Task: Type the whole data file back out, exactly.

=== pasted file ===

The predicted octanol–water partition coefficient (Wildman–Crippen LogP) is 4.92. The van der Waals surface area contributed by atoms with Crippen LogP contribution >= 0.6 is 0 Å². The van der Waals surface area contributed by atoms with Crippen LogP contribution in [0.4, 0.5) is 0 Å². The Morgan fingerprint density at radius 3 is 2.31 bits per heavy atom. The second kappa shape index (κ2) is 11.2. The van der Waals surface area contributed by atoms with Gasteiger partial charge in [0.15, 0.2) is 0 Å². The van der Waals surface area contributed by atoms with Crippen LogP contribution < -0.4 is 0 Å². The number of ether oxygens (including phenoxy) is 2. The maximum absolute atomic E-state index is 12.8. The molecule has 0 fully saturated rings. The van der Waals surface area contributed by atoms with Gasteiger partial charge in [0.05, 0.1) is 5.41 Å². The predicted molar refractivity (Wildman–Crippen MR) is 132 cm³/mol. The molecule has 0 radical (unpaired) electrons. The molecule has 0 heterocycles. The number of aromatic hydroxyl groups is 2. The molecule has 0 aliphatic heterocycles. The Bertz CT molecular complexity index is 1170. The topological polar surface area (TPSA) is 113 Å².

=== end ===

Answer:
The predicted octanol–water partition coefficient (Wildman–Crippen LogP) is 4.92. The van der Waals surface area contributed by atoms with Crippen LogP contribution >= 0.6 is 0 Å². The van der Waals surface area contributed by atoms with Crippen LogP contribution in [0.4, 0.5) is 0 Å². The Morgan fingerprint density at radius 3 is 2.31 bits per heavy atom. The second kappa shape index (κ2) is 11.2. The van der Waals surface area contributed by atoms with Gasteiger partial charge in [0.15, 0.2) is 0 Å². The van der Waals surface area contributed by atoms with Crippen LogP contribution < -0.4 is 0 Å². The number of ether oxygens (including phenoxy) is 2. The maximum absolute atomic E-state index is 12.8. The molecule has 0 fully saturated rings. The van der Waals surface area contributed by atoms with Gasteiger partial charge in [0.05, 0.1) is 5.41 Å². The predicted molar refractivity (Wildman–Crippen MR) is 132 cm³/mol. The molecule has 0 radical (unpaired) electrons. The molecule has 0 heterocycles. The number of aromatic hydroxyl groups is 2. The molecule has 0 aliphatic heterocycles. The Bertz CT molecular complexity index is 1170. The topological polar surface area (TPSA) is 113 Å².